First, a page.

I learned how to drive on a 1973 VW Microbus with a manual transmission. My mother’s patience was a thing of legend so she took on the task of teaching me. For years already, whichever kid sat in the passenger seat was allowed to shift when she put in the clutch, so I had some experience there.
Now, in addition to all the steering and signaling, I had to also get used to putting in the clutch whenever I braked so I wouldn’t kill the engine. For a while I avoided braking as much as possible, rolling through stop signs when no one was around to see. Because once I was stopped and needed to start again, it meant navigating the dance between clutch and gas pedal, letting out the former while pressing on the latter in hopes of having them catch at the right time for a smooth acceleration. A smooth acceleration was also a thing of legend. It didn’t help that while I was fussing with these two pedals I was unable to depress the brake to keep the car from rolling. On flat ground this wasn’t much of an issue. On hills it was another story.
For hills, my mother taught me – tried to teach me – how to use the handbrake to buy myself some time while attempting to move the car forward. The idea was to engage the handbrake while the clutch was in and, as you felt the accelerator more and more likely to take over, you eased off the handbrake. In this way, the brake kept the car secure during that vulnerable transition. I never got the hang of it and instead got good at being lightning fast at letting the clutch out and pushing down on the gas pedal.
I dated Mark casually off and on in high school. College and grad school took him out of state, but whenever he returned on a break, I’d plan to see him. Then, when I was 27, overnight he became interesting to me. We began writing letters to each other, and suddenly I saw behind the veil. Before our correspondence, I would have described him as intelligent, and self-contained to the point of aloofness. Now I was coming to know him as someone with not just an intelligent mind but a lively one too. Once, he wrote that while he dozed on the couch, he thought he heard his roommate shuffling cards, only to find out later the guy was loudly munching Captain Crunch cereal.
I also came to know him as someone with feelings, and some of those feelings were for me. He said they were strong ones. So strong that, were he not bound to graduate school in Austin, he’d immediately return to Oregon to be with me.
I was 27 and had nothing going on more compelling than declarations of love.
“I want you to move here, but I feel I should warn you. If you came,” he wrote, “you’d be on your own a lot. I don’t really have friends. And I work every day.”
It was difficult to imagine myself into the world he described. How much could someone work, really? And surely no one has no friends. I moved to Austin.
It is possible for a person to work most waking hours. This single-mindedness can make friends feel unnecessary. I convinced Mark to return home each evening for dinner, but then he headed back to the University and his work.
I got a retail job, joined a women’s support group, and hunkered down in the Texas heat.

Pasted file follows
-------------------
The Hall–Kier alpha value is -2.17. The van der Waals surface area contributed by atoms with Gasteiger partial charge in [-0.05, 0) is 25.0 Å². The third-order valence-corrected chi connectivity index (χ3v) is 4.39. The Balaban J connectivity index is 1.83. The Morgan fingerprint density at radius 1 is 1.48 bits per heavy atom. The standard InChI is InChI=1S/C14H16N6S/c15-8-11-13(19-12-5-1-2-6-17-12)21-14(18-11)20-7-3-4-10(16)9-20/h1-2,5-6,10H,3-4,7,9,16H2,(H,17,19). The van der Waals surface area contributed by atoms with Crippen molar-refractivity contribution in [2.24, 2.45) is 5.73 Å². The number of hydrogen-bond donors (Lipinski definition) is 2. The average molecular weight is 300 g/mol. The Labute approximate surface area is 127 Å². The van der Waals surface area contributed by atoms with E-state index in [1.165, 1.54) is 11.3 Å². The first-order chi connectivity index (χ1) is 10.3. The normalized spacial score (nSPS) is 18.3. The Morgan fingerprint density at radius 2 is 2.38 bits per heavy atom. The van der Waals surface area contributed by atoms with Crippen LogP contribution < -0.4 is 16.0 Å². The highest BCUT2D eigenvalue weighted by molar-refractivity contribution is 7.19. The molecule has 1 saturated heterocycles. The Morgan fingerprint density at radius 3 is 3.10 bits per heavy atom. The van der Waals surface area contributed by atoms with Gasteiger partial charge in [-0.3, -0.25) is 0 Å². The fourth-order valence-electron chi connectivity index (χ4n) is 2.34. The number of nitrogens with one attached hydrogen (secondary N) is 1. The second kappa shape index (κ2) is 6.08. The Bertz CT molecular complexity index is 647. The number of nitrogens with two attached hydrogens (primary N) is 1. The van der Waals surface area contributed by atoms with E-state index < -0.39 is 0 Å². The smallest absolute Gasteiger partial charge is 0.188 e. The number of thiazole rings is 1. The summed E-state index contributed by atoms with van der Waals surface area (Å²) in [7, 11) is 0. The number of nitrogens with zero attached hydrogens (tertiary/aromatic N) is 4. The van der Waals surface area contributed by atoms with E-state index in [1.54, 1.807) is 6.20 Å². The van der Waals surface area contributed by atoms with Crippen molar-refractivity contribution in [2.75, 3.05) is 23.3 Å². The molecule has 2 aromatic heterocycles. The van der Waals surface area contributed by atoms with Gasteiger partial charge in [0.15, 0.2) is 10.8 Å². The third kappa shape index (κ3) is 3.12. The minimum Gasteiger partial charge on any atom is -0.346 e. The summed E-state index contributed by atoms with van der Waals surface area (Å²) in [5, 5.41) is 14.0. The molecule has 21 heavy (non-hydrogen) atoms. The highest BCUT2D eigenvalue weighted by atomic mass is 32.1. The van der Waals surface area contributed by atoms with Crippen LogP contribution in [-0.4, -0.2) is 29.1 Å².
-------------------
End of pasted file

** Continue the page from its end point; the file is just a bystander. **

Months passed. I was unhappy. I loved him. I didn’t understand why, if he loved me, he couldn’t make more time for me.
Once, we drove from Austin to Portland to visit family. I had trouble getting enough sleep on the 45-hour drive. I would drive, and then Mark would drive. Along one stretch in Wyoming, I convinced myself while I drove that I could rest my eyes now and then.
During one tearful fight – Why wouldn’t he spend more time with me? Did he understand that my friends half-seriously thought I was making him up because they hadn’t met him yet? Why wouldn’t he come to therapy with me? – he said to me through clenched teeth, “I told you how it was; I was honest with you.”
For the three years we were together, often I’d dream I was in the microbus, stopped on a steep hill, a line of cars behind me. To the left, the land beside the road rose steeply upward. On the right, no guardrail, just a gentle grassy shoulder and a precipitous drop beyond that. I pulled on the handbrake but it was old or damaged somehow and kept slipping. I yanked on it harder, trying to release the clutch at just the right moment, to propel the car forward, but I couldn’t get it right. With each attempt, I moved, not forward, but backward. It was essential that I not hit the cars behind me. I turned the wheel and continued a slow slide toward the drop off.
Wow! I felt a lot of tension, and mutuality, reading this. It really evokes a feeling of place and time. Those car dreams on a hill, I’ve had them! That feeling if heartbreak
Thanks, Lake. And, yes, those car dreams on a hill! Yikes!
Wonderful to see you writing again. You slid backwards but you ended up in the right place, I think. I enjoy reading your writings. Hope you and your family have gotten over the illness that hit you at Thanksgiving. Love you. Polly
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Hi Katrina, I was tense the whole time, not about your love affair which seemed low on gas from the start, and destined to run out, but the shifting on an hill with no guard rails. A very good story!! Thank you!
I thought you were writing about learning to drive a stick. Instead you took us, the readers, on a wild ride. My heart plummeted as I read the final paragraph. I even felt tears escaping. This piece definitely needs a follow-up.
Beautiful writing! I can imagine your mom as a patient driving teacher. That dream was pretty vivid and symbolic, wasn’t it?
Thank you for sharing this. The contrast between the two scenarios is quite startling. i remember you sharing these themes but it’s a whole different experience to see how you’ve filled them out in writing.